50. 50.  We have found it useful to describe leadership falling into three categories</li></li></ul><li>1. Little l (leadership)<br /><ul><li>Supporting the learning and personal development of peers and younger children. A primary school aged child or young person might not necessarily think of themselves as a leader or take a full leadership role, for example, they might not be leading a choir but might be supporting their peer choir member with singing part of a song.
  51. 51. Leadership that is about children and young people making choices, and taking action, for example, year 6 children arranging themselves into a group during play time and starting to lead playgroup songs. </li></li></ul><li>2. Big L (Leadership)<br /><ul><li>Standing at the front of a group encouraging others to participate, for example, leading a choir
  52. 52. Making decisions, taking responsibility or actions that affect others, for example, children deciding to set up their own choir and recruit other children into it</li></li></ul><li>3. Baton passing<br /><ul><li>Often in everyday life or in a group, the person who leads and those who follow can change from moment to moment. We have found it useful to call this baton passing, it is a term children and young people understand. Sometimes one person leads a group and sometimes there is leadership fluency where other group members will help or support the leader or even take full leadership themselves for a moment. </li></li></ul><li>What are the benefits of young singing leadership?<br /><ul><li>Examples from Sing Up Area Leaders:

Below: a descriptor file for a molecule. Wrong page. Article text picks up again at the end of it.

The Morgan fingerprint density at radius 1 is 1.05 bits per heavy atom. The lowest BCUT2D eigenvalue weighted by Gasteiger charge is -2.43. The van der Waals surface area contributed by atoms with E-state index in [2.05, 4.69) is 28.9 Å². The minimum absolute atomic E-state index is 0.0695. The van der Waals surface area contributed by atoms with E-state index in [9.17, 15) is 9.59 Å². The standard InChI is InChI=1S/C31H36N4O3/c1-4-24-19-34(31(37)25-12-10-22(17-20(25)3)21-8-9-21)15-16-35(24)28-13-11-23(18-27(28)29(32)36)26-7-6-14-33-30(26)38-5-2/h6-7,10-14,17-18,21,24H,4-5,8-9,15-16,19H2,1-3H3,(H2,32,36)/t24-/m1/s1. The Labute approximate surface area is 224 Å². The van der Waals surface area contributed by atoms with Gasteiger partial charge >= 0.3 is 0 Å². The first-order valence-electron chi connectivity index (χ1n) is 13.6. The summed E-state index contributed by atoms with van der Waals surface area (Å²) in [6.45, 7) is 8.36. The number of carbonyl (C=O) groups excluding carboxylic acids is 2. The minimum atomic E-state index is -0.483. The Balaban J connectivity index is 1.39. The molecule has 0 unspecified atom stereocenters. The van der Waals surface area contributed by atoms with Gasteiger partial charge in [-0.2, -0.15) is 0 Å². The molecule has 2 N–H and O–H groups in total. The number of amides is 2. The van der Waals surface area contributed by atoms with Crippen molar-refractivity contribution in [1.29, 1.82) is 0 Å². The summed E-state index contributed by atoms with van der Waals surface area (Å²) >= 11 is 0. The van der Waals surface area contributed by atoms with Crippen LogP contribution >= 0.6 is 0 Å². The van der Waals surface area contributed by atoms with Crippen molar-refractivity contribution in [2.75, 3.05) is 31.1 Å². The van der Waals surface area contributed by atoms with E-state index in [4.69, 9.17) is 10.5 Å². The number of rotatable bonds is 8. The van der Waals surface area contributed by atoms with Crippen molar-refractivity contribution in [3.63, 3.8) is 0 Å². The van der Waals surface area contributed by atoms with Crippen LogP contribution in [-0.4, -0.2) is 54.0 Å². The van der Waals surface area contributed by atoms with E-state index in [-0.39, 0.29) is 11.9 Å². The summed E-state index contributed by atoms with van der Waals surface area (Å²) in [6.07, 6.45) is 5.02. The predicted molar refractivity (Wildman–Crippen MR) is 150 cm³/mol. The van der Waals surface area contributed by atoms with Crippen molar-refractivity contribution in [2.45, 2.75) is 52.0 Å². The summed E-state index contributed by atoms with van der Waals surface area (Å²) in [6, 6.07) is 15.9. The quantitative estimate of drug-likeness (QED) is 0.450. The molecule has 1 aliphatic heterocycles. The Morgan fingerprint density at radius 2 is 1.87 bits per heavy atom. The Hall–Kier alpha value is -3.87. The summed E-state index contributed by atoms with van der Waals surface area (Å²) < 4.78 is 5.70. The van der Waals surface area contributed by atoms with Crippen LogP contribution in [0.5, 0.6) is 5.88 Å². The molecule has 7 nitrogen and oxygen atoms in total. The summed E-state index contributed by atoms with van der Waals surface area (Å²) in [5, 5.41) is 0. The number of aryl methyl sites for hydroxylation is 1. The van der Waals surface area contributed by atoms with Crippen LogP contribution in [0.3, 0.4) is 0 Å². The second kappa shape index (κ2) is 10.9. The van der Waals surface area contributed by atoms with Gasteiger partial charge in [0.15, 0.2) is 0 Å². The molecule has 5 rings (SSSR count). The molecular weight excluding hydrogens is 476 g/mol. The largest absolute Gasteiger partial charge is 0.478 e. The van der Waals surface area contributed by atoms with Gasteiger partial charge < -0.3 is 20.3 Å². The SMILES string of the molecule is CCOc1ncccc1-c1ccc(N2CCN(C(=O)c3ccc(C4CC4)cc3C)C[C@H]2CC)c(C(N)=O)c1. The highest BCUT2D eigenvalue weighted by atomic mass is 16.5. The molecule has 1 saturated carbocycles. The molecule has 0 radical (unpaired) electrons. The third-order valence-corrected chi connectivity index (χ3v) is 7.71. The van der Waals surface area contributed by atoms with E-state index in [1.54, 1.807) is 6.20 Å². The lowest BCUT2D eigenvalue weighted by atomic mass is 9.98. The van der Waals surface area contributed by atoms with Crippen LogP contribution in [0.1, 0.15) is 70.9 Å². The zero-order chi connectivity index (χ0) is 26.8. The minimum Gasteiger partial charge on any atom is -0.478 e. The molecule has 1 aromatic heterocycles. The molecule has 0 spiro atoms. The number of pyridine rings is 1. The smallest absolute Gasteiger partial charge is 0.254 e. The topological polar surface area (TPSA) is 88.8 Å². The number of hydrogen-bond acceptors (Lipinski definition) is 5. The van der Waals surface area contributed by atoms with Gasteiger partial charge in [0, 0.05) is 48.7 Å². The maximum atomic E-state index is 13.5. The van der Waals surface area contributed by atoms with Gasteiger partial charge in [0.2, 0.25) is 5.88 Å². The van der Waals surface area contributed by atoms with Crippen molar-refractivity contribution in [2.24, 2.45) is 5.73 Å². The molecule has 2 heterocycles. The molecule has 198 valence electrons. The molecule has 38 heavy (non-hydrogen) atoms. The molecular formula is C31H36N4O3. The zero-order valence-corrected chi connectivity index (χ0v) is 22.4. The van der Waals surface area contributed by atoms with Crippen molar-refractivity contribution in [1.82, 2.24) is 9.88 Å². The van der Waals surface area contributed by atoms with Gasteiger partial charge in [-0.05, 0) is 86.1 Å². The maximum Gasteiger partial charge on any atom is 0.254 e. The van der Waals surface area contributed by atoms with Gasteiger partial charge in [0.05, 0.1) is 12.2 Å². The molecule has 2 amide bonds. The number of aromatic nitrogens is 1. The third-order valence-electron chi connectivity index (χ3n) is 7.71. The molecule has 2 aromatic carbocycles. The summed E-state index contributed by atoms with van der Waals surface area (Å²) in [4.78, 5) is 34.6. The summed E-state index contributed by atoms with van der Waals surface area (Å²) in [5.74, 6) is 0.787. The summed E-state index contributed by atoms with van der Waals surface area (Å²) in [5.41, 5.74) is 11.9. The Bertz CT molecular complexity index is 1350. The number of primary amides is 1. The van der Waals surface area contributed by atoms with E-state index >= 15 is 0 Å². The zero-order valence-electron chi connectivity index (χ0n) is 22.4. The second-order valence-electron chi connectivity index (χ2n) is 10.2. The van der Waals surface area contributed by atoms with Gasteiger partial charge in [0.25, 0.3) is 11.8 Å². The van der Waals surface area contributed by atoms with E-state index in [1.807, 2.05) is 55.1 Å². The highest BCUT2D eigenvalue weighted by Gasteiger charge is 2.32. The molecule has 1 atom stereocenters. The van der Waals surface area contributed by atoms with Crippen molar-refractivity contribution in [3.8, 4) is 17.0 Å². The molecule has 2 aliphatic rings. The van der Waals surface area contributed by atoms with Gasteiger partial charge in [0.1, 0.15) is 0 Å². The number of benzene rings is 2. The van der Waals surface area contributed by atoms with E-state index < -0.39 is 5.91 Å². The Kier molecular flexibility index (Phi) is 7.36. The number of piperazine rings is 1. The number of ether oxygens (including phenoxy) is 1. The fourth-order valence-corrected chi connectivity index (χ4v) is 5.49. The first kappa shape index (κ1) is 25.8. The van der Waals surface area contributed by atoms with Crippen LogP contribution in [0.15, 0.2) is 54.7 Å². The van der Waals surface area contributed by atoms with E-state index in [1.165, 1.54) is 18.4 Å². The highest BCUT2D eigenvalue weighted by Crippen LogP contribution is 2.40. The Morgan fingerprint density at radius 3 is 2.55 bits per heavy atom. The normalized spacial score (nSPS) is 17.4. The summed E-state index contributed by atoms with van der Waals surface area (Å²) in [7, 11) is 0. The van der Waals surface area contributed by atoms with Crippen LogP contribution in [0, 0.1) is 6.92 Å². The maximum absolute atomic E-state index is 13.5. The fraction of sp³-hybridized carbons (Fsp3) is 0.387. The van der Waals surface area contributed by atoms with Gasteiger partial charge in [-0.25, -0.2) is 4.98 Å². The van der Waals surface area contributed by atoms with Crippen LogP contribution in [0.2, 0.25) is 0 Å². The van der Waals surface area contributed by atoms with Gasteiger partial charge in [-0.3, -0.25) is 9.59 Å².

53. 53. Improves musicianship and vocal practice “I feel more confident to lead because I feel I have more musical knowledge now. E.g. conducting and so on”
  54. 54. Develops confidence in children and young people “I’m a lot more confident now and it’s a lot more fun now I know what I’m doing”
  55. 55. Develops positive role models
  56. 56. Supports transition</li></li></ul><li>Young singing leading supports social and emotional learning<br /><ul><li>Building social and emotional skills and competencies which enable children and young people to be:
  57. 57. More self aware
  58. 58. Manage their emotions
  59. 59. Develop empathy with others
  60. 60. Establish healthy relationships
  61. 61. Make safe choices and responsible decisions</li></li></ul><li>What do young singing leaders need from adults?<br />Young singing leaders say they need adults to:<br /><ul><li>Be themselves
  62. 62. Listen and show that they are listening
  63. 63. Have good, open body language
  64. 64. Be respectful of young people, their opinions and their ideas
  65. 65. Be open minded and open to new ideas
  66. 66. Provide guidance and advice
  67. 67. Try to involve everybody in the group
  68. 68. Laugh and have fun</li></li></ul><li>Creating a positive environment<br /><ul><li>It is important for young singing leaders to: